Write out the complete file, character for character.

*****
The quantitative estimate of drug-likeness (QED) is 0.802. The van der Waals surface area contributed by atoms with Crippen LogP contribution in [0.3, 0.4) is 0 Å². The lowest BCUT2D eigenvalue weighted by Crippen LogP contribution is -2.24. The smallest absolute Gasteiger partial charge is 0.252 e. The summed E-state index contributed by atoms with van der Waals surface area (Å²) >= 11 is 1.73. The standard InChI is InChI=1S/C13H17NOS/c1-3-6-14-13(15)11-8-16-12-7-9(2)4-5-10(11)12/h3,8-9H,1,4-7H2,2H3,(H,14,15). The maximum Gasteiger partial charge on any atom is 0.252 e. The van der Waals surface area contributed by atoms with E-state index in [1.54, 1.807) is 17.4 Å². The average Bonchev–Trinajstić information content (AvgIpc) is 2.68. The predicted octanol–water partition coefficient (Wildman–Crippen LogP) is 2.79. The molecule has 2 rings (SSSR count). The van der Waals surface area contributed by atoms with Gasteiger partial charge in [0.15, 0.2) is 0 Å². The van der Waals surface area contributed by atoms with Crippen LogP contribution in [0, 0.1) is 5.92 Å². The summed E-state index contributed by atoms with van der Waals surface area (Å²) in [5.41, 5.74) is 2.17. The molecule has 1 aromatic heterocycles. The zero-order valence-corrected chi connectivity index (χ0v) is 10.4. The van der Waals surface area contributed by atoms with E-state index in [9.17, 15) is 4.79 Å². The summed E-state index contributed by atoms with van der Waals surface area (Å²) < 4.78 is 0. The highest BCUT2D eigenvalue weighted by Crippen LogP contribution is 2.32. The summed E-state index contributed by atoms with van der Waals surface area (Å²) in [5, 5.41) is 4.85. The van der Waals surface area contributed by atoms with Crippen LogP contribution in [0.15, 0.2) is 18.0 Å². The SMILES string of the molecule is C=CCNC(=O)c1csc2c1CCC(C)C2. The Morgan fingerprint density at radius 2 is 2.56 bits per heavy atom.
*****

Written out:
The quantitative estimate of drug-likeness (QED) is 0.802. The van der Waals surface area contributed by atoms with Crippen LogP contribution in [0.3, 0.4) is 0 Å². The lowest BCUT2D eigenvalue weighted by Crippen LogP contribution is -2.24. The smallest absolute Gasteiger partial charge is 0.252 e. The summed E-state index contributed by atoms with van der Waals surface area (Å²) >= 11 is 1.73. The standard InChI is InChI=1S/C13H17NOS/c1-3-6-14-13(15)11-8-16-12-7-9(2)4-5-10(11)12/h3,8-9H,1,4-7H2,2H3,(H,14,15). The maximum Gasteiger partial charge on any atom is 0.252 e. The van der Waals surface area contributed by atoms with E-state index in [1.54, 1.807) is 17.4 Å². The average Bonchev–Trinajstić information content (AvgIpc) is 2.68. The predicted octanol–water partition coefficient (Wildman–Crippen LogP) is 2.79. The molecule has 2 rings (SSSR count). The van der Waals surface area contributed by atoms with Gasteiger partial charge in [0.15, 0.2) is 0 Å². The van der Waals surface area contributed by atoms with Crippen LogP contribution in [0, 0.1) is 5.92 Å². The summed E-state index contributed by atoms with van der Waals surface area (Å²) in [5.41, 5.74) is 2.17. The molecule has 1 aromatic heterocycles. The zero-order valence-corrected chi connectivity index (χ0v) is 10.4. The van der Waals surface area contributed by atoms with E-state index in [9.17, 15) is 4.79 Å². The summed E-state index contributed by atoms with van der Waals surface area (Å²) < 4.78 is 0. The highest BCUT2D eigenvalue weighted by Crippen LogP contribution is 2.32. The summed E-state index contributed by atoms with van der Waals surface area (Å²) in [5, 5.41) is 4.85. The van der Waals surface area contributed by atoms with Crippen LogP contribution in [0.15, 0.2) is 18.0 Å². The SMILES string of the molecule is C=CCNC(=O)c1csc2c1CCC(C)C2. The Morgan fingerprint density at radius 2 is 2.56 bits per heavy atom.